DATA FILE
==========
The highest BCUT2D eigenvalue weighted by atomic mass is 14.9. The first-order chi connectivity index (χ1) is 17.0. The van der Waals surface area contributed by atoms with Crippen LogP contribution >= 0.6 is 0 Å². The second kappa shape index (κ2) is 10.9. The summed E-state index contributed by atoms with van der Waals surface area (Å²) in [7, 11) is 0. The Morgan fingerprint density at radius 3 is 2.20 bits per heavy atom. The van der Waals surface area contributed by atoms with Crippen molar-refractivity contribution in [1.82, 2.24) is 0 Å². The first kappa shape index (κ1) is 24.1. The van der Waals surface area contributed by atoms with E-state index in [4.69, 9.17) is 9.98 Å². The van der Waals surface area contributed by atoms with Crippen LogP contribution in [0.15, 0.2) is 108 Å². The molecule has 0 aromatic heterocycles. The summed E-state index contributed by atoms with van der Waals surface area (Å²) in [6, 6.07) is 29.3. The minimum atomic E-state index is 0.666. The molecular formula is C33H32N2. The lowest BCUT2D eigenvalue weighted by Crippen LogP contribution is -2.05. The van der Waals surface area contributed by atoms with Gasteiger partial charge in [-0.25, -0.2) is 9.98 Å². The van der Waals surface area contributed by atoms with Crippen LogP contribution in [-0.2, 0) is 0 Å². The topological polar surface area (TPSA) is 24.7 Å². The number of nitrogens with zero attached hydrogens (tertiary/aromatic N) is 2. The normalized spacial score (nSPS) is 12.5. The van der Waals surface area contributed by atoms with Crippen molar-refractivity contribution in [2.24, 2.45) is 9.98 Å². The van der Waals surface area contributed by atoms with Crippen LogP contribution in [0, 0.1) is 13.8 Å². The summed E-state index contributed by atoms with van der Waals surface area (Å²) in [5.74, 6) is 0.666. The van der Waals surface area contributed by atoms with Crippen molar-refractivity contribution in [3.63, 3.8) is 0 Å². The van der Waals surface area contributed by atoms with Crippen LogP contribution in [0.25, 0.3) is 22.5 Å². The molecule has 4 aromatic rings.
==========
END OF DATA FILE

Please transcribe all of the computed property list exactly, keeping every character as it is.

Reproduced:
The highest BCUT2D eigenvalue weighted by atomic mass is 14.9. The first-order chi connectivity index (χ1) is 17.0. The van der Waals surface area contributed by atoms with Crippen LogP contribution >= 0.6 is 0 Å². The second kappa shape index (κ2) is 10.9. The summed E-state index contributed by atoms with van der Waals surface area (Å²) in [7, 11) is 0. The Morgan fingerprint density at radius 3 is 2.20 bits per heavy atom. The van der Waals surface area contributed by atoms with Crippen molar-refractivity contribution in [1.82, 2.24) is 0 Å². The first kappa shape index (κ1) is 24.1. The van der Waals surface area contributed by atoms with E-state index in [4.69, 9.17) is 9.98 Å². The van der Waals surface area contributed by atoms with Crippen LogP contribution in [0.15, 0.2) is 108 Å². The molecule has 0 aromatic heterocycles. The summed E-state index contributed by atoms with van der Waals surface area (Å²) in [6, 6.07) is 29.3. The minimum atomic E-state index is 0.666. The molecular formula is C33H32N2. The lowest BCUT2D eigenvalue weighted by Crippen LogP contribution is -2.05. The van der Waals surface area contributed by atoms with Gasteiger partial charge in [-0.25, -0.2) is 9.98 Å². The van der Waals surface area contributed by atoms with Crippen LogP contribution in [-0.2, 0) is 0 Å². The topological polar surface area (TPSA) is 24.7 Å². The number of nitrogens with zero attached hydrogens (tertiary/aromatic N) is 2. The normalized spacial score (nSPS) is 12.5. The van der Waals surface area contributed by atoms with Crippen molar-refractivity contribution in [2.24, 2.45) is 9.98 Å². The van der Waals surface area contributed by atoms with Crippen LogP contribution in [0, 0.1) is 13.8 Å². The summed E-state index contributed by atoms with van der Waals surface area (Å²) in [5.74, 6) is 0.666. The van der Waals surface area contributed by atoms with Crippen molar-refractivity contribution in [3.63, 3.8) is 0 Å². The van der Waals surface area contributed by atoms with Crippen LogP contribution in [0.25, 0.3) is 22.5 Å². The molecule has 4 aromatic rings.